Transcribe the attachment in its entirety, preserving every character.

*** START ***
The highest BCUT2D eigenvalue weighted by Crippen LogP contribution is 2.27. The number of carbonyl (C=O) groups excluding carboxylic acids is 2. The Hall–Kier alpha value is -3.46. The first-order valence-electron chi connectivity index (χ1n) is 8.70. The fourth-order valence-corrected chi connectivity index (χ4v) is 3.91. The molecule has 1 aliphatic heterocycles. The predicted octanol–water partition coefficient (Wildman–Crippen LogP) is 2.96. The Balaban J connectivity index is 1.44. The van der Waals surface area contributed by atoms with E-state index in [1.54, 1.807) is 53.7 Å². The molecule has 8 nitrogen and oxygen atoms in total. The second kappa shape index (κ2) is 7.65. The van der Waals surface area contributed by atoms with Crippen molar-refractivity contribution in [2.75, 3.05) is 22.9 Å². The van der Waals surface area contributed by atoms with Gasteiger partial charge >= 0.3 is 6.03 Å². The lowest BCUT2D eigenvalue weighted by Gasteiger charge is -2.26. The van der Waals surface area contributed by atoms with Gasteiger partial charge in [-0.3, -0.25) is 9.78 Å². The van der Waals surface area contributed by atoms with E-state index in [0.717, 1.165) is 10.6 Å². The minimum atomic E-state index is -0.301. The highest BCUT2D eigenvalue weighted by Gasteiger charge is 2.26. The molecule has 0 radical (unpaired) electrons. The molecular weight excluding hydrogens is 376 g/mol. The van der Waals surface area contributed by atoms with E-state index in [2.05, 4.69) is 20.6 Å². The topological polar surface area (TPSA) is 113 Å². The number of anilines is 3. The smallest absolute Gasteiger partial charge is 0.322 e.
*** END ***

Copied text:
The highest BCUT2D eigenvalue weighted by Crippen LogP contribution is 2.27. The number of carbonyl (C=O) groups excluding carboxylic acids is 2. The Hall–Kier alpha value is -3.46. The first-order valence-electron chi connectivity index (χ1n) is 8.70. The fourth-order valence-corrected chi connectivity index (χ4v) is 3.91. The molecule has 1 aliphatic heterocycles. The predicted octanol–water partition coefficient (Wildman–Crippen LogP) is 2.96. The Balaban J connectivity index is 1.44. The van der Waals surface area contributed by atoms with E-state index in [1.54, 1.807) is 53.7 Å². The molecule has 8 nitrogen and oxygen atoms in total. The second kappa shape index (κ2) is 7.65. The van der Waals surface area contributed by atoms with Crippen molar-refractivity contribution in [2.75, 3.05) is 22.9 Å². The van der Waals surface area contributed by atoms with Gasteiger partial charge >= 0.3 is 6.03 Å². The lowest BCUT2D eigenvalue weighted by Gasteiger charge is -2.26. The van der Waals surface area contributed by atoms with Gasteiger partial charge in [-0.3, -0.25) is 9.78 Å². The van der Waals surface area contributed by atoms with E-state index in [0.717, 1.165) is 10.6 Å². The minimum atomic E-state index is -0.301. The highest BCUT2D eigenvalue weighted by Gasteiger charge is 2.26. The molecule has 0 radical (unpaired) electrons. The molecular weight excluding hydrogens is 376 g/mol. The van der Waals surface area contributed by atoms with E-state index in [2.05, 4.69) is 20.6 Å². The topological polar surface area (TPSA) is 113 Å². The number of anilines is 3. The smallest absolute Gasteiger partial charge is 0.322 e.